Do You Have A “Wheat Belly”?

A renowned cardiologist explains how eliminating wheat can shrink your belly . . . and save your health.

Cardiologist William Davis, MD, started his career repairing damaged hearts through surgical angioplasty and stents. “That’s what I was trained to do, and at first, that’s what I wanted to do,” he explains. But when his own mother died of a heart attack in 1995, despite receiving the best cardiac care, he was forced to face nagging concerns about his profession.

“I realized how silly it was,” he says. “I’d fix a patient’s heart, only to see her come back, and back and back with the same problems. It was just a band-aid, with no effort to identify the cause of the disease.”

So he sailed his practice toward highly uncharted medical territory–prevention–and spent the next 15 years examining the causes of heart disease in his own patients. The resulting discoveries are revealed in Wheat Belly, his New York Times best-selling book, which attributes many of our nation’s physical problems, including heart disease, diabetes and obesity, to our consumption of wheat.

He spoke to us this week about how exactly eliminating wheat can “transform our lives.”

  • First of all, what is a “wheat belly”?
    • I make a lot of arguments about the dangers of wheat, one of which is that it raises your blood sugar dramatically. In fact, two slices of wheat bread raise your blood sugar more than a Snickers bar. Anything that raises blood sugar to a high level will cause accumulation of abdominal fat. We’re not quite sure why high blood sugar leads to belly fat accumulation, but it does. When my patients give up wheat, I see that weight loss is substantial, especially from the abdomen. People can lose several inches in the first month.
  • ImageYou make connections in the book between wheat and a host of other health problems. How did you come up with this theory?
    • Eighty percent of my patients had diabetes or pre-diabetes. I knew that wheat spiked blood sugar more than almost anything else, so I started to say, “Let’s remove wheat from your diet and see what happens to your blood sugar.” They’d come back 3 to 6 months later, and their blood sugar would be dramatically reduced. But they also had all these other reactions: “I did this, and I lost 38 pounds.” Or, “my asthma got so much better, I threw away two of my inhalers.” Or “the migraine headaches I’ve had every day for 20 years stopped within three days.” “My acid reflux is now gone.” “My IBS is better, my ulcerative colitis, my rheumatoid arthritis, my mood, my sleep . . .” and so on, and so on.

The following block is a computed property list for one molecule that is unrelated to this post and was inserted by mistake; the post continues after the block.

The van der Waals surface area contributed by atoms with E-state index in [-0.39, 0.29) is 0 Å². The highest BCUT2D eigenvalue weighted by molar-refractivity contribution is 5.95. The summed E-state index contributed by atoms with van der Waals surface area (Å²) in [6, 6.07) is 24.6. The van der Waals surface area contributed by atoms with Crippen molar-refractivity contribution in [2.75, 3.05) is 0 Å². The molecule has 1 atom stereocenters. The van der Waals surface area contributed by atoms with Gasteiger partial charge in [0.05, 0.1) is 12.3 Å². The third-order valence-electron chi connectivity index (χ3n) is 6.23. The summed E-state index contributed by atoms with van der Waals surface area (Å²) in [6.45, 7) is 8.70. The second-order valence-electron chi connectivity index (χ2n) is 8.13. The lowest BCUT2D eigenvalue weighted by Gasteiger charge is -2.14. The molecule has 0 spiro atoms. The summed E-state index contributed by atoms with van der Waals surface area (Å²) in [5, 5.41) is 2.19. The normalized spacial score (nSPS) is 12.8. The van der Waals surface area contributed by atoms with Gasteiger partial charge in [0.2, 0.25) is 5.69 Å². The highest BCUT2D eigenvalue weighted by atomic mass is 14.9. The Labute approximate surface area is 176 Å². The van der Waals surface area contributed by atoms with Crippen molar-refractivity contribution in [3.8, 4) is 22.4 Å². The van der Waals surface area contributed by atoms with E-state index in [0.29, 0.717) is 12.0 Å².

• So what is it about wheat that you think causes all these problems?
    • When you look at the makeup of wheat, it’s almost like a group of evil scientists got together and said, how can we create this god-awful destructive food that will ruin health?
    •      First, amylopectin A, a chemical unique to wheat, is an incredible trigger of small LDL particles in the blood–the number one cause of heart disease on the United States. When wheat is removed from the diet, these small LDL levels plummet by 80 and 90 percent.
  • I typically think of a “hearth-healthy” diet as one that is low in fat and high in whole grains.
    • That has been the common wisdom for the last 15 years or so, and in that time we’ve seen an explosion in the rates of small LDL cholesterol, obesity and heart disease in this country. We’ve had a situation where the national advice–to cut fat and eat more whole grains–is advocating a diet that causes heart disease.
  • You also talk about the “addictive” properties of wheat.
    • Wheat contains high levels of gliadin, a protein that actually stimulates appetite. Eating wheat increases the average person’s calorie intake by 400 calories a day.
    •      Gliadin also has opiate-like properties in the brain, so it’s not surprising that when some people remove wheat from their diets, they literally go through a period of withdrawal where they feel terrible. Food scientists have known this for 20 years, and they’ve used it to their advantage. If you go up and down the supermarket shelves, you’re going to see wheat flour in the most improbable places—everywhere from Campbell’s soup to granola bars.
  • Is eating a wheat-free diet the same as a gluten-free diet? I know that’s a major trend right now.
    • Gluten has negative, inflammatory properties, but it is just one component of wheat. In other words, if I took the gluten out of it, wheat will still be terrible for you since it will still have the Gliadin and the amylopectin A, as well as several other undesirable components.
  • So you don’t advocate all the “gluten free” products I see at the grocery store.
    • Unfortunately, when it comes to health, the food industry does not normally know what they’re doing. They’ve come out with all these foods that are gluten free: gluten-free multi-grain bread, gluten-free bagels, etc. Those are made with 4 basic ingredients: corn starch, rice starch, tapioca starch or potato starch. And those 4 dried, powdered starches are some of the very few foods that raise blood sugar even higher than wheat does!
  • Sounds like all the “fat free” foods that came out 10-15 years ago. People thought “these cookies are good for me because they don’t have fat.”
    • Perfect analogy. Yes, it’s the same kind of blunder. Just because it lacks one thing doesn’t make it good.
  • Is there any bread or wheat that’s okay to eat? What about the the health breads and the sprouted breads?